Category Archives: Micro-Dungeons

Small Little Dungeons to throw at your players.

The Lair of Lennok the Wanderer Part I

So I’m running my Dungeon Crawl Classics thru a little home brew dungeon. I figured the fun way to post about is in a simple serialized form. So as the party gets thru various parts, I’ll rant about it. It’s part session summary, part adventure write up. And sure I’m running with DCC but I know you’re smart and easily changed it over to whatever system happens to be your flavor of the day. And when this is all done, I’ll scan the map including my hand scribbled notes.
The Quest/Hook: One of the PC’s decided they wanted to get Patron Bond for a specific patron (Hecate from Angels, Demons & Beings in Between) Well. Sounds like a quest to me. The character goes on a week long vision quest and learns that they need to go to The Big City and find the person to teach the character the spell (which they do). The NPC agrees but there’s a catch. A child with the gift of Second Sight was born in remote village and someone has kidnapped the child. The party’s quest. Find the child and return her to the mentor (not the child’s parents). They agree and it’s off to the village and a little detective work. They finally track down where they need to go. A mysterious ring of stones deep in the swamp.
Getting into the Damned Place: Never said this was going to be easy. The only things within the ring of stones are two statues which animate into living beings as soon as the characters enter the ring. One is a dark robed figure. And the other a lithe elfin maid. The robed figure is the Guardian of Fate. The maid, the Guardian of Free Will. This turns in a roleplaying puzzle.
First, the guardians do not acknowledge the other’s existence. Such as Free Will saying, “Fate doesn’t exist.” Or Fate saying, “Free Will is an illusion.” Let the banter begin. Finally, the player characters will ask a question that will put them on the path to the solution. More than likely, “How do we find the girl?” or “How do we get into the dungeon?” or something like that. Free Will will answer with something like “You have to choose to find the gir.” Fate would say, “You have to accept your Fate.” Get it? To open the portal to the dungeon, each character must choose Fate or Free Will. For DCC here’s the side effects for making the choice. For Fate, the character’s Luck is increased by one and one random ability score is reduced by one. For Free Will, the character permanently loses one point of Luck but gains a point in any other ability score of their choosing.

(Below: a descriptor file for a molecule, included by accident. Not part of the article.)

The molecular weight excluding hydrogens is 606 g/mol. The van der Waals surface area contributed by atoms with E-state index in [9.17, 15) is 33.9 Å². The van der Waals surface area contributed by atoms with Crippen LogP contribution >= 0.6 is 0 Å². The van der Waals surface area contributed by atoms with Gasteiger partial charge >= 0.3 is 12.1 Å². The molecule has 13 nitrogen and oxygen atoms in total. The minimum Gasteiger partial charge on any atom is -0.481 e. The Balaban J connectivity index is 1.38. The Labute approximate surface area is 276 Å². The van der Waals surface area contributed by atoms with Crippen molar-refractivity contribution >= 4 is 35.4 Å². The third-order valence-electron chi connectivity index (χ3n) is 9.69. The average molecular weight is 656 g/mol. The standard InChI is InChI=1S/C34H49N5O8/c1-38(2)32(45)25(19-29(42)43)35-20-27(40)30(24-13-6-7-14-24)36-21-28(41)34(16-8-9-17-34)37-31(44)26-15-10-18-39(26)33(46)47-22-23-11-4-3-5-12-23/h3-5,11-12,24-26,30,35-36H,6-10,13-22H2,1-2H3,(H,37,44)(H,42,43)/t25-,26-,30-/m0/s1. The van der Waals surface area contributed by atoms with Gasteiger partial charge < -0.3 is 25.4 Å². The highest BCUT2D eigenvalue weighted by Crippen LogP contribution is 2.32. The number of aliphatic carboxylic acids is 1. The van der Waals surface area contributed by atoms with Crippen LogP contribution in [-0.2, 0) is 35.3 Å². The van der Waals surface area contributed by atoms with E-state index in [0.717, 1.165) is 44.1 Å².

Into the Hallway of Death: For most old school players, this shouldn’t be too much. But some of my players aren’t used to it so things got pretty tough for them.
Trap 1: Your standard pressure plate triggered flame jets. (DC: 12 REF Save or take 1d6 and be on fire!)
Trap 2: Pit Trap with illusionary floor: This was immediately after the Flame Jets. (Falling in causes 1d6 spikes to pierce that character each doing 1d4 damage) Plus any fools who are fire who happen to run forward….
Trap 3: At the end of the hall, standard poisoned arrow trap. (+3 To hit, Damage: 1d6+ DC: 10 Fort Save or be at -1 to all rolls for 2d6 hours.
The First Room: Or I should say guard room. Guardian Golem: Init: +1; Attack: +3 for d8 Damage; AC: 15; HP: 24; +2 All Saves; Special: Immune to Charm, 1/2 damage from non-magical attacks. Laser Idols (guarding the only other exit): +0 To Hit and does 2d3 damage when any one approaches within 5 feet of them. The only way to disarm them, it take out their ruby eyes (each worth 50 GP).